If something called a "slump" doesn't make you salivate, how about eating a "grunt"? No? Then Louisa May Alcott will have your helping. They're two different names for the same homey New England dessert: a dumpling crust over a baked (or steamed) fruit base, which was said to make grunting noises as it cooked down.
Another name? Pandowdy. Still hungry?
But Alcott loved the dish so much that she nicknamed her house after it. Orchard House, where she lived for nearly 20 years, famously provided the setting for Little Women as well as the backdrop to many Alcott family adventures. With a 12-acre apple orchard, as well as neighbors including Nathaniel Hawthorne and Ralph Waldo Emerson, it was an idyllic place both to grow up and to bake.
Louisa's parents, well-known transcendentalists, had tried and failed to start an agrarian commune called Fruitland (sadly not a fruit-based theme park) before buying Orchard House in 1857. So when Alcott and Hawthorne often referred to the new house as Apple Slump, it was both a fond reference to the favorite dessert as well as a wink at the prior collapse of Fruitland, a slump in its own right.
Slumps traditionally lack the crispy topping of a crumble or a cobbler, but adding some nuts to the topping batter gives it a satisfying crunch. I admit, it's hard to take a good photo of a slump. But on a cold winter night, it will be gone before you've gotten a chance to take a close look.
Louisa May Alcott's Apple Slump
(Adapted very slightly from Louisa May Alcott's Orchard House)
5 to 6 tart apples; pared, cored and sliced (Granny Smiths work well)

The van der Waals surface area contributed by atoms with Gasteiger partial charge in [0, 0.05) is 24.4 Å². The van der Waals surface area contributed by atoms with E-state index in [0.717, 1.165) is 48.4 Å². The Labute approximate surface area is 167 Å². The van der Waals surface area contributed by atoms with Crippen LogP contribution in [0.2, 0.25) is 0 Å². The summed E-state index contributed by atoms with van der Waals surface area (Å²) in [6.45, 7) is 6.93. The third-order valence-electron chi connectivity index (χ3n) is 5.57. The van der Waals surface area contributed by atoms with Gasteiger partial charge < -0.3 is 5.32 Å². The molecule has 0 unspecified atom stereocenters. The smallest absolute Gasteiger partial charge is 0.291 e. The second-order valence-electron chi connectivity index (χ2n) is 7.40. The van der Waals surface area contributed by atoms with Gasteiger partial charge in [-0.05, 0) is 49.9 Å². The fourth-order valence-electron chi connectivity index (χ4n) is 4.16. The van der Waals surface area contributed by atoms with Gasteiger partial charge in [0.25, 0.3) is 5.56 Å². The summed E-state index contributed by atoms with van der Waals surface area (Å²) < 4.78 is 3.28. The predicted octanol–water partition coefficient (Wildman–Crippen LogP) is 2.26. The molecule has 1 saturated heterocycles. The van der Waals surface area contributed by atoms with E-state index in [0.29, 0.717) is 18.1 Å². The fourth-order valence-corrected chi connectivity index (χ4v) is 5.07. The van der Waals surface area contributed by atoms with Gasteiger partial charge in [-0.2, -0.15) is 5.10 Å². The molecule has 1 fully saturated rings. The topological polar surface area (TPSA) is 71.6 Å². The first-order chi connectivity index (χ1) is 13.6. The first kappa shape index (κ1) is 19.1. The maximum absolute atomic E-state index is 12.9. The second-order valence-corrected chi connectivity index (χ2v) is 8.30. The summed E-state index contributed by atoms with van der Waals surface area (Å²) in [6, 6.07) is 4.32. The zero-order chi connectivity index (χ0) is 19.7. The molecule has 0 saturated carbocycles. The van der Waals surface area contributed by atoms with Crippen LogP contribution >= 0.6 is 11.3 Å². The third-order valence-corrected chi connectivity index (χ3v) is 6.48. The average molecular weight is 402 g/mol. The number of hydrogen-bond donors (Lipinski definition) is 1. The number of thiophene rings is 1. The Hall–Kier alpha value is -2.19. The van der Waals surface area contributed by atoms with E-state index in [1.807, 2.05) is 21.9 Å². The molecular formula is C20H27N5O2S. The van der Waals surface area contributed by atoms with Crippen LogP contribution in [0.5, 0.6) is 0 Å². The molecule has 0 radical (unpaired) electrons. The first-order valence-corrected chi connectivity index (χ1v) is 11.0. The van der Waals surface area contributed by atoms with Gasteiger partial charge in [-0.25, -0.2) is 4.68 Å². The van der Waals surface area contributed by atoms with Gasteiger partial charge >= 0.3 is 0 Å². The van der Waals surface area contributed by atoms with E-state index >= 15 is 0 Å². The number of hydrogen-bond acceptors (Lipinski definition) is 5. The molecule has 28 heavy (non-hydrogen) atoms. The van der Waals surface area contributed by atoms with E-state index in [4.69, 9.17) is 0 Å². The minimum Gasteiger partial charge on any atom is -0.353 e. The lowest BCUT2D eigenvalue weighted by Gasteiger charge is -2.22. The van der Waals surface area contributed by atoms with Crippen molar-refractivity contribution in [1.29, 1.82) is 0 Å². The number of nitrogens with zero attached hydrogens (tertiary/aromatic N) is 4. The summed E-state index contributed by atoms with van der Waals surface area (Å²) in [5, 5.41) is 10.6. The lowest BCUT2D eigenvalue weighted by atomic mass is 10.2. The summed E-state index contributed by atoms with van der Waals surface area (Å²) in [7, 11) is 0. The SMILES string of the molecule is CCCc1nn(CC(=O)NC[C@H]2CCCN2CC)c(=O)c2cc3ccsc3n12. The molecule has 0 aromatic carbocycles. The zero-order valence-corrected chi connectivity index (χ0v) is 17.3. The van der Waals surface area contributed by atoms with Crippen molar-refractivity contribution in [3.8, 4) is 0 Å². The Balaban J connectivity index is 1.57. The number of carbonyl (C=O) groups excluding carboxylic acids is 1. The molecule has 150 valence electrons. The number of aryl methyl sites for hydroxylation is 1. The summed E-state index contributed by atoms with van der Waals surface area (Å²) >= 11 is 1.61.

Juice of 1/2 lemon
1/2 teaspoon vanilla extract (or bourbon)
1/2 cup firmly packed light brown sugar
1/2 teaspoon nutmeg
1/2 teaspoon cinnamon
1/4 teaspoon salt
1 1/2 cups flour
1/3 cup sugar
2 teaspoons baking powder
1/2 teaspoon salt
1 egg, beaten
1/2 cup milk
6 tablespoons butter, melted
1/2 cup chopped walnuts
1. Preheat oven to 350°F. Grease the inside of a 9 x 13 baking dish.
2. Make apple base: In a large bowl, gently mix apple slices, lemon juice, and vanilla (or bourbon). In a small bowl, mix brown sugar, nutmeg, cinnamon, and salt. Add the sugar mixture to the apple mixture and toss until coated.
3. Spread apple base evenly in prepared pan and bake until soft, about 20 minutes.
4. Make topping: While the apples are baking, sift together flour, sugar, baking powder, and salt. Add egg, milk, and melted butter. Stir gently.
5. Pour flour mixture over baked apples and sprinkle walnuts evenly over the top. Continue baking 25 minutes, or until the top is brown and crusty. Cool 5 minutes and serve with your favorite ice cream (or bourbon).
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